Written By: Caela Collins
As Christmas 2023 approaches, I find it harder to separate the idea of the Holy Family’s past from the Holy Land’s present. Many feelings around the Holy Land’s past and future call attention to duality, refuge, belonging, and intergenerational knowledge. Much like the Holy Family, there are countless families today still searching for safety and fleeing injustice. I don’t know what 2024 will bring, but what I do know to be true is that God always finds a way to us amid troubling times—guiding us and helping us find a way home.
It is no coincidence that creation mirrors the liturgical seasons. Advent, which is in the winter, is a time of darkness and anticipation for light, and light is what leads us home. Uncertainty is the only constant in life, but similarly to the first and second candles of Advent, we can find hope and peace in the light of the Lord, who always leads us home. Sometimes “home” looks different than what we intended it to look like. It may even be miles away from your birthplace. But just like the stable Christ was born in, there is unassuming beauty in finding God in places we don’t normally tend to look.
During this past year, I’ve explored stories with you that discussed holding sacred space for duality, seeking refuge in a foreign land, pursuing belonging as an act of self-acceptance, and leaning into intergenerational knowledge. Some of these stories are thematically linked through the rest of the piece. It’s my hope that through these small recollections of themes, peace may sprout. The final theme I present to you this December is “Finding Home.”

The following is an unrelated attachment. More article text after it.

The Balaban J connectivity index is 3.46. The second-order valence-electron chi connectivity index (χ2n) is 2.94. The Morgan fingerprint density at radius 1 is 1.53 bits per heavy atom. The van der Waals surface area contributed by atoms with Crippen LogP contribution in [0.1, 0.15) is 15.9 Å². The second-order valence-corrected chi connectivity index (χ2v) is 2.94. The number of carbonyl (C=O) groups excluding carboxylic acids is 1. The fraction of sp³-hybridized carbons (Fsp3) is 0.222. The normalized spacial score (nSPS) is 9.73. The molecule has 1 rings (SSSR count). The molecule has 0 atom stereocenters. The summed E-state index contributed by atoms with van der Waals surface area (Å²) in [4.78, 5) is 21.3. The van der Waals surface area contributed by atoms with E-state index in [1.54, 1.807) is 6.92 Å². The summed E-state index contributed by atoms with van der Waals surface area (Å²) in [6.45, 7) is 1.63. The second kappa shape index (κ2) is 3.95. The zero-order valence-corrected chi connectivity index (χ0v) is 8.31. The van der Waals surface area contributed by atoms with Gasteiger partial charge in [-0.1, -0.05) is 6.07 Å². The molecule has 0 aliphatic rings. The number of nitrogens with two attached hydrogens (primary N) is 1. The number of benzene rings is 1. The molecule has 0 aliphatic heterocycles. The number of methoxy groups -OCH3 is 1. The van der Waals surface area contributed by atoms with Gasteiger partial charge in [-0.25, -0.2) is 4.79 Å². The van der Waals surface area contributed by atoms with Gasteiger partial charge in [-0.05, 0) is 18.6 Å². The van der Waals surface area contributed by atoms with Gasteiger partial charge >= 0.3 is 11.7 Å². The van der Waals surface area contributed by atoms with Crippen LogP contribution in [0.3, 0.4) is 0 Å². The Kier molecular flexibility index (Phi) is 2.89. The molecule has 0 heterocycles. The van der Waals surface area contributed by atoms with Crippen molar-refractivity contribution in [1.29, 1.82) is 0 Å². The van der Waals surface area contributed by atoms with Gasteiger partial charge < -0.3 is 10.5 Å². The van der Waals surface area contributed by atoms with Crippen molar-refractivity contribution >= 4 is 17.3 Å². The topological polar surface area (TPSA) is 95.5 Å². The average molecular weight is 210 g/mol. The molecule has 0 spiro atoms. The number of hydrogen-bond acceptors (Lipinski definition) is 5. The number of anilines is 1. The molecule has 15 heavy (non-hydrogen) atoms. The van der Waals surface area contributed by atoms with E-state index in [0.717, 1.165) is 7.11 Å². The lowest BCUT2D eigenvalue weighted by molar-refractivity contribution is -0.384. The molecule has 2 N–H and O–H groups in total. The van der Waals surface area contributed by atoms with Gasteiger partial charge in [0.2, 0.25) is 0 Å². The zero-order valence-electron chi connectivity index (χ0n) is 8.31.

Finding a Spiritual Home
The theme for this year’s 10th anniversary of Spring Training & Gathering was “Invite. Welcome. Connect,” which is a framework for intentional practices of evangelism, hospitality, and belonging. At the core of its teaching is the idea of having brave conversations:
Invite: When you invite people to your parish events and services, it’s not only about inviting people into a relationship with your community but rather inviting them into a relationship with Jesus.
Tips: Break the ice with local businesses, town hall, schools (pre-k through college), community centers, other churches (interfaith bonds), charities, police, and fire stations by starting a conversation on common ground. A commonality is that you all care about your local town and the people within it. Discover the various ways they use their unique skills and talents to contribute to the local community, and invite them to join your efforts in helping the community through partnership. Release expectations and pressure. Embrace helping others, know what’s coming up for your parish calendar, and affirm that they are welcome to join, participate, or simply gift their presence.
Welcome: Genuinely invite new people to your parish, affirm that they are wanted, welcome them with open arms when they have the courage to show up, and re-affirm that their presence was vital and made a meaningful difference.
Tips: It all boils down to acceptance and love; when you can exhibit that to someone who may be new or re-introduced to church, that is the act of participating in God’s mission for a more inclusive and loving world. A brave invitation opens the door for the brave first step of someone new to your parish, which in turn allows them to feel truly welcomed within your parish community and to start a relationship with Christ.